"CidrBlock": {
          "Fn::FindInMap": ["VpcCidrs", "pubsubnet1", "cidr"]
        },
        "AvailabilityZone": {
          "Fn::If": [
            "UseSpecifiedVpcAvailabilityZones",
            {
              "Fn::Select": [
                "0",
                {
                  "Ref": "VpcAvailabilityZones"
                }
              ]
            },
            {
              "Fn::Select": [
                "0",
                {
                  "Fn::GetAZs": {
                    "Ref": "AWS::Region"
                  }
                }
              ]
            }
          ]
        }
      }
    },
    "PubSubnetAz2": {
      "Condition": "CreateVpcResources",
      "Type": "AWS::EC2::Subnet",
      "Properties": {
        "VpcId": {
          "Ref": "Vpc"
        },
        "CidrBlock": {
          "Fn::FindInMap": ["VpcCidrs", "pubsubnet2", "cidr"]
        },
        "AvailabilityZone": {
          "Fn::If": [
            "UseSpecifiedVpcAvailabilityZones",
            {
              "Fn::Select": [
                "1",
                {
                  "Ref": "VpcAvailabilityZones"
                }
              ]
            },
            {
              "Fn::Select": [
                "1",
                {
                  "Fn::GetAZs": {
                    "Ref": "AWS::Region"
                  }
                }
              ]
            }
          ]
        }
      }
    },
    "InternetGateway": {
      "Condition": "CreateVpcResources",
      "Type": "AWS::EC2::InternetGateway"
    },
    "AttachGateway": {
      "Condition": "CreateVpcResources",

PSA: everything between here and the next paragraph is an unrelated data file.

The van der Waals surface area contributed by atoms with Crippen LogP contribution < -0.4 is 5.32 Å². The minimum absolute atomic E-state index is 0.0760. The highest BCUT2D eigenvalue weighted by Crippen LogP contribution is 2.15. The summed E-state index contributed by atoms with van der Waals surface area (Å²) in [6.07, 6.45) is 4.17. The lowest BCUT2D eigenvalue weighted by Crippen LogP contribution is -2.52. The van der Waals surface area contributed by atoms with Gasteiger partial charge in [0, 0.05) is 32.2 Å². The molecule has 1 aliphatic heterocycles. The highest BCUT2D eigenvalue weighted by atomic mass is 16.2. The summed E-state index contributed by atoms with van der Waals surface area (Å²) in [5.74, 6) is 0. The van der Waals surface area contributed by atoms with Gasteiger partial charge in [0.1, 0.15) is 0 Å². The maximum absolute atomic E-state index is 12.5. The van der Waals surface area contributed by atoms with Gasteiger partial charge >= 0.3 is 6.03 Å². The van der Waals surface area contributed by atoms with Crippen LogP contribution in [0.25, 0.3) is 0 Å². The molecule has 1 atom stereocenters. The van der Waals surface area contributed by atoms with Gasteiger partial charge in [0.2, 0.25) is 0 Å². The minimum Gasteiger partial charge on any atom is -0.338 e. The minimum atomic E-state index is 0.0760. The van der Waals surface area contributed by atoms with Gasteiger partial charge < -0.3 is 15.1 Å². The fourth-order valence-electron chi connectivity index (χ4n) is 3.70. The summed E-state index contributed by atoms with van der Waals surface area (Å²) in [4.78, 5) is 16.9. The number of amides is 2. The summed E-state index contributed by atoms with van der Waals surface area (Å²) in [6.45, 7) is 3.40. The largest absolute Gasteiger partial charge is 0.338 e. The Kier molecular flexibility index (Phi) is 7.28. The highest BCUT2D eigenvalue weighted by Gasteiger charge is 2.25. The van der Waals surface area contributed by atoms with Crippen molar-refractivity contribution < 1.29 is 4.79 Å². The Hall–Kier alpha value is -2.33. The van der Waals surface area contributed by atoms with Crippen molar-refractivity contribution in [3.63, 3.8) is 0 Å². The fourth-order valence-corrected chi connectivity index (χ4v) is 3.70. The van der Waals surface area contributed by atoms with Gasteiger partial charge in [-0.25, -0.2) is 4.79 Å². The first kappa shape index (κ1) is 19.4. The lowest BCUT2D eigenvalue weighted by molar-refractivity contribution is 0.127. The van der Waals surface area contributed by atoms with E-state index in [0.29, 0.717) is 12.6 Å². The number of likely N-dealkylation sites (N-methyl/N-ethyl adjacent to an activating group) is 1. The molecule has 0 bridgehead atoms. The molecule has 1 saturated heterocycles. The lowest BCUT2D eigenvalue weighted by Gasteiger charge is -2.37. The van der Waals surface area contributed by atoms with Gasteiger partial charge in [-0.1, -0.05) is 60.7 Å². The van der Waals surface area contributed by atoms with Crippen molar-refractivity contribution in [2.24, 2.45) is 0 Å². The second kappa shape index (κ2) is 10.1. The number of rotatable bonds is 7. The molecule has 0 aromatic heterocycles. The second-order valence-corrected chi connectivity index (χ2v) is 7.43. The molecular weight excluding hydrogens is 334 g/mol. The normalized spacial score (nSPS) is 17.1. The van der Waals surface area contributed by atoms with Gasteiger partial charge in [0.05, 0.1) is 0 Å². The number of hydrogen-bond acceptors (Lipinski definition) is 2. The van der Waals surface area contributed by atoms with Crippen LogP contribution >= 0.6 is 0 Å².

"Type": "AWS::EC2::VPCGatewayAttachment",
      "Properties": {
        "VpcId": {
          "Ref": "Vpc"
        },
        "InternetGatewayId": {
          "Ref": "InternetGateway"
        }
      }
    },
    "RouteViaIgw": {
      "Condition": "CreateVpcResources",
      "Type": "AWS::EC2::RouteTable",
      "Properties": {
        "VpcId": {
          "Ref": "Vpc"
        }
      }
    },
    "PublicRouteViaIgw": {
      "Condition": "CreateVpcResources",
      "DependsOn": "AttachGateway",
      "Type": "AWS::EC2::Route",
      "Properties": {
        "RouteTableId": {
          "Ref": "RouteViaIgw"
        },
        "DestinationCidrBlock": "0.0.0.0/0",
        "GatewayId": {
          "Ref": "InternetGateway"
        }
      }
    },
    "PubSubnet1RouteTableAssociation": {
      "Condition": "CreateVpcResources",
      "Type": "AWS::EC2::SubnetRouteTableAssociation",
      "Properties": {
        "SubnetId": {
          "Ref": "PubSubnetAz1"
        },
        "RouteTableId": {
          "Ref": "RouteViaIgw"
        }
      }
    },
    "PubSubnet2RouteTableAssociation": {
      "Condition": "CreateVpcResources",
      "Type": "AWS::EC2::SubnetRouteTableAssociation",
      "Properties": {
        "SubnetId": {
          "Ref": "PubSubnetAz2"
        },
        "RouteTableId": {
          "Ref": "RouteViaIgw"
        }
      }
    },
    "EcsSecurityGroup": {
      "Condition": "CreateSecurityGroup",
      "Type": "AWS::EC2::SecurityGroup",
      "Properties": {
        "GroupDescription": "ECS Allowed Ports",
        "VpcId": {